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Poverty. Riches. The world's largest democracy. An ancient caste system. Bollywood. India is a land of contrasts, a booming new power that remains baffling to outsiders and insiders alike. The Shiva Rules is a year-long GlobalPost series that decodes the many mysteries of India's uneven rise in the 21st century.
This year's spate of strikes gives an ominous glimpse into a possible future for Indian manufacturing.
Editor's Note: The Shiva Rules is a year-long GlobalPost reporting series that examines India in the 21st century. In it, correspondents Jason Overdorf and Hanna Ingber Win will examine the sweeping economic, political and cultural changes that are transforming this nascent global power in surprising and sometimes inexplicable ways. To help uncover the complexities of India's uneven rise, The Shiva Rules uses as a loose reporting metaphor Shiva, the popular Hindu deity of destruction and rebirth.
NEW DELHI, India — This autumn, some of India's highest paid industrial workers took to the picket line.
One of the largest and longest running industrial actions to hit the country's manufacturing sector in recent years, the strike by employees at Maruti Suzuki's Haryana automobile factories sent an ominous signal.
In the '60s, '70s and '80s, frequent strikes and lockouts slowed India's industrialization, costing companies millions and causing industry to abandon some states like Kerala and West Bengal altogether.
Now it looks like those days of industrial turmoil may be on the way back. It couldn't have happened to a more important symbol of the new India.
“There is already what I would call a hidden, unexpressed sense of grief and violence amongst the people.”~Kuriakose Mamkootam, professor at Ambedkar University
Maruti Suzuki is the showpiece success story of India's post-1991 economic liberalization. One of the country's most respected companies, it ended years-long waiting lists for cars built by Hindustan Motors. And it paved the way for investments by the world's largest car makers by proving that manufacturing in India could be profitable.
The joint venture, in which Suzuki Motor Corp. owns a 54 percent stake, became the largest contributor to its Japanese parent's bottom line in 2009.
This fall's strike, which resulted in a wider-than-expected 60 percent plunge in Maruti's profits for the second quarter, suggested the company — and India — may be entering a new era.
“It's everybody's dream to work for a multinational company like Maruti Suzuki,” said 25-year-old Pradeep Singh, vice president of a new, independent union that workers at the company's Manesar plant fought to establish this fall. “But once you get hired and see the reality, it's a big disappointment.”
Singh is typical of India’s disgruntled union laborers. He has achieved what might be described as the Indian dream. His father, a farmer, ekes out a living from an acre or so of land. But Singh left the fields behind and effectively broke into the middle class with his job at Maruti.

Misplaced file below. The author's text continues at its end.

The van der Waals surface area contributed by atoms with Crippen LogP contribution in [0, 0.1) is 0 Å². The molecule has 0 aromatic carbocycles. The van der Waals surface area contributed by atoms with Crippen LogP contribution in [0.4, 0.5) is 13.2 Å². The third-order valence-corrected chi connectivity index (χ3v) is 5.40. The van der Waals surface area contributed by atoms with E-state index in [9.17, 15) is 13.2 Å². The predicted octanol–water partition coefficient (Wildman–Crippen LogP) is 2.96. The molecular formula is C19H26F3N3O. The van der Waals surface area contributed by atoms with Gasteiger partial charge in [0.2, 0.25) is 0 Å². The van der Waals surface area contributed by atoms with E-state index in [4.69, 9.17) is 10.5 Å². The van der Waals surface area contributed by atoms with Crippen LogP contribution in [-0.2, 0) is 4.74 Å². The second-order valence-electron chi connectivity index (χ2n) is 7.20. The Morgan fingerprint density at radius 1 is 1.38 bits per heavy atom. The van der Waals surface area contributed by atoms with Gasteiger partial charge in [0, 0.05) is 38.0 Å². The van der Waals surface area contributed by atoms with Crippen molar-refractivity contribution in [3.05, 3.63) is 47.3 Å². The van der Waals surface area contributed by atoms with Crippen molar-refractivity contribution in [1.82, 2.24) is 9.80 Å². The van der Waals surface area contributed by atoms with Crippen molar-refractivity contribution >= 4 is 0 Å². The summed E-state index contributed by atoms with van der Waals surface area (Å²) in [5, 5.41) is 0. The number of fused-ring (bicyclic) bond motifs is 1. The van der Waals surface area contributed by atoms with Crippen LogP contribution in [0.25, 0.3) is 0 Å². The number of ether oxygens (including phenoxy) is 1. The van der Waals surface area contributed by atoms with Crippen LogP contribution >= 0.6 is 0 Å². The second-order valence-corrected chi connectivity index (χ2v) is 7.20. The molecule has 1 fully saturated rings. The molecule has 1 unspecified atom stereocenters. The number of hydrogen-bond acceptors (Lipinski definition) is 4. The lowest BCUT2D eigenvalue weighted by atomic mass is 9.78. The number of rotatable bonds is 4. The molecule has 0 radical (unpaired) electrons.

He normally earns about $300 a month — nearly three times the national average income. Like many of today's workers, however, Singh has higher aspirations. Now, along with around 30 other union leaders, he’s under suspension for his activities during the strike, convinced fighting is the only way to get India Inc. to share its growing prosperity with the work force.
“Maruti is No. 1 when it comes to profit,” Singh said. “But when it comes to salary, it's around seventh or eighth.”
India's large corporations have faced 10 major strikes in the last three years, and things may well get worse before they get better. This year alone, there have been strikes and protests at Coal India, Bosch India, Air India, Comstar, Ceat Tyres, Volvo Buses and at textile factories in Punjab, according to Outlook Business.
“If the management does not learn to deal with the sensitive dimension of labor and their circumstances, I am afraid these kinds of things may increase,” said Kuriakose Mamkootam, a professor at Ambedkar University who has written extensively about industrial relations in India.
“There is already what I would call a hidden, unexpressed sense of grief and violence amongst the people.”
That tension stems partly from the gradual dismantling of India's socialist economic policies begun by then-Finance Minister Manmohan Singh in 1991. But successive governments' reluctance to swallow the bitter pill and reform some of the country's tougher labor laws has also contributed to the friction.
Prior to 1991, national unions helped put in place tough labor laws.
One such law forces firms with 100 or more employees to seek government approval before they can fire workers or close down. Labor laws also prevent companies from reassigning workers to different tasks, so there is no way for companies to adjust to changes in the market.
As a result, the official employees of companies like Maruti have it pretty good.